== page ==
A peek on the inside

Pearson, Fredrick M. T.



A Peek on The Inside There is the common predisposed outlook of prison and life in prison by the public. It becomes ingrained by the movies and tv shows, and its glorified by the music and those who use prison for "street credit." Prison is a lot of things. But 1 thing that prison isn't is fun. This is a system meant to reform, but designed to destruct. And the worst part is that its self-perpetual. To the unfortunate individual who find themselves in this system, we come to realize that its nothing like we thought it would be. When you first come through the door of prison, you are approached by other prisoners. There is 3 questions that you are asked: 1) Whats your name? Where are you from? And what organization are you apart of, (Blood, Crip, GD, Muslim, etc)? From these 3 simple questions, your time in prison will be shaped. When I first came to prison I was 18 with a mandatory 40 year prison sentence. I had heard stories, but none could truly prepare me for the mental, physical, and emotional stress that awaited. Now dont get me wrong, there are some positive things about this system that I will explain later. But for now, please try to follow me. The average age of people coming to prison is 18-30. This is the age of what sociologist called "transitional adulthood." We are young and many try to extend their youth by never "growing up." Growing older is something thats inevitable, but growing-up is optional. So when one has grown older in this system, you must understand that the examples that is set to follow was set by young men with no real sense of direction. There is the common mentality amongst prisoners that emotions are a weakness, kindness is a weakness, and violence is normal. Anything considered weak cant be allowed. Now remember, this example is set by the youthful mind. As a young man with twice as much prison time to serve as he has lived, I am angry at the world. So this example is willingly accepted. I am tough, and I have to make my presence know, my name respected, and my anger felt. There is a thing called "heart check". This is when one or more prisoners approach the "new guy" a start a confrontation. If you let this go, your stay will be very hard because you will not have the one most important thing earned back behind these prison walls. Respect. My heart check came within my first 45 minutes. I did what was necessary. Im not praising the violence. But this is the life we live. The environment and conditions of the prison system builds resentment. You first hate your conditions. Then you hate your society for allowing such conditions. And finally, you start to hate yourself for falling victim. And the man who hates himself has no interest in reforming himself. In the South Carolina Department of Corrections ("SCDC") rehabilitation is not a priority. Its all about custody & control. Picture this for a second. Your sitting in an 8' X 12' cell. Your windows are covered, so no hope of seeing outside. You are alone. When the officer approach your cell, he is hostile and unnecessarily aggressive. The smells are of bad hygiene, decay, and mold. The sounds are like a workshop. Metal on metal, scraping, banging, yelling, etc. Your walls are covered with writing, mase, old food, and other unmentionables. The air is cold and still. When the food arrives, it looks like Alpo can dog food. It smells on the verge of being spoiled. And it taste like warm flesh. No distinguishable flavor. Just flesh. Your provoked by staff. Treated worse then most people treat their animals. You can hear rats in the walls and its normal to see roaches, ants, and other bugs crawling. We fight over everything. The wrong look or words can start a fight just as fast as a .50¢ piece of candy. Most have hatred on their minds, so its no love, no games. Trying to do the right thing is so hard, because the staff imposes so many obstacles for the prisoner who wants to better himself. Its nothing to hear an officer say something like, "you dont deserve nothing," or "we waste our tax money on yall, for what? Yall are not meant to be in society." Dont we all make mistakes? Are we really unredeemable? Once my mom asked me, "Fred, why are you so aggressive?" I told her, "Mom, thats the only way I can survive." Many can not and never will understand the mind & life of a prisoner. Being one myself, I can barely understand it. But prison causes more scares and injuries than can be seen by the eye. It also has its psychological effects. Many come to prison and lose hope. See, incarceration is more than physical. Its also a mind state. The scars that come from these human warehouses known as correctional institutional places such as SCDC cant be covered by garments and make-up. Its something that neither words nor money can fix. If you take a baby and put him in a room and within that room is everything that is needed to survive, without any outside influence, he will live and grow physically in that room. He will never know anything outside of that world in which he was placed. Why did I use a baby as an example? Because most of us were young when we first came to prison. If taken in the same sense as the baby, the prisoner has the same result. Mankind has the ability to adapt to their environment. Some of the mental effects that come with living in these conditions are depression, lack of self worth, rage, anxiety, paranoia, homosexuality, and other disorders. When a man is taken captive at 18 and released at 58, his face will tell a story of preservation. But the eyes will tell the story of long days and stress filled nights. Malnutrition, fear, anger, and constant danger. The things I've seen, people make movies about. I've seen men cut and hang themselves committing suicide. I've even attempted it myself. I've seen murders over words. Enough blood to give anyone nightmares. As I explain my daily life, you may ask yourself, why is this story so often mistold and glorified? Its because if the public really knew our daily life, it would be a cry for reform, same as it is now. As I said earlier, everything about prison isn't bad. Its not fun. But its not all bad. The free time on your hands can be used to find yourself. I used this time to study and do some deep thinking and reflecting. Prison also teaches to value the simple things in life. You learn how to survive. Its a saying, "we have done so much, with so little, for so long, that now we are qualified to do almost anything with nothing at all." We all teach each other. Once your accepted, its like being family. Sure, we still fight at times, but you have a sense of belonging. For many, its the only family we have. Frederick M. Pearson [ID] Perry C.I. B-X-5 430 Oaklawn Rd. Pelzer, SC 29669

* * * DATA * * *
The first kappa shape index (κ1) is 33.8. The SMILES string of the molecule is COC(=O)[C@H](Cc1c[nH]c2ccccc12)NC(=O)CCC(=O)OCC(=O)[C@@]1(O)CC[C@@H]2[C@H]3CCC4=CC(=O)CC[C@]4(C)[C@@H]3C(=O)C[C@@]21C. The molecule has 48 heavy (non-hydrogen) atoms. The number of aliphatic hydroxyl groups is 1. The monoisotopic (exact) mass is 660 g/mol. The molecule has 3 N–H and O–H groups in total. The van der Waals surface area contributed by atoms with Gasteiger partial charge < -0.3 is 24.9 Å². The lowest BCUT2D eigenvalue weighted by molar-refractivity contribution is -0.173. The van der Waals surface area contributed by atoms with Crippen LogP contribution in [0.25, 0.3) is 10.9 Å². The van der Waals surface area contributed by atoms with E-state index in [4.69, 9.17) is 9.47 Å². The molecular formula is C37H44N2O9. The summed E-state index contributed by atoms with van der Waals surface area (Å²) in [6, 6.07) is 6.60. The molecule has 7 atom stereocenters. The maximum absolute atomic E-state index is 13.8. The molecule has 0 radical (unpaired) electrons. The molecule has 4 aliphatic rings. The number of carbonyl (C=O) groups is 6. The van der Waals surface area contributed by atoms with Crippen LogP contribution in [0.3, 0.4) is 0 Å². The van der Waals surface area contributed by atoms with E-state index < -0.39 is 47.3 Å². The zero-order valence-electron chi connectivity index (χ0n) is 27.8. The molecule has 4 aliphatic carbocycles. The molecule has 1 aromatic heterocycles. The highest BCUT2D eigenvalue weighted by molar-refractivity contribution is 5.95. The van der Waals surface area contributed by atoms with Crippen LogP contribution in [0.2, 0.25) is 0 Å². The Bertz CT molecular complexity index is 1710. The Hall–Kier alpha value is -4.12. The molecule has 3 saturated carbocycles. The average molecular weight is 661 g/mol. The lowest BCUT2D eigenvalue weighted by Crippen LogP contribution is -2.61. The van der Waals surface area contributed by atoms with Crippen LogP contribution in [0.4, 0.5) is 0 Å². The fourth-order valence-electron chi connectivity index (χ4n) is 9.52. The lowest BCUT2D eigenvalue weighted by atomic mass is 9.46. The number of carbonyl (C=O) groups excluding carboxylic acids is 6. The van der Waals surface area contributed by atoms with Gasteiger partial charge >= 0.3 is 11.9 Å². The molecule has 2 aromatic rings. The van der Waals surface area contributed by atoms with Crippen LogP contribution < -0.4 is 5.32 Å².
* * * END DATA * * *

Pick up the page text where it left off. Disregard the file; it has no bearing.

Author: Pearson, Fredrick M. T.

Author Location: South Carolina

Date: June 28, 2019

Genre: Essay

Extent: 3 pages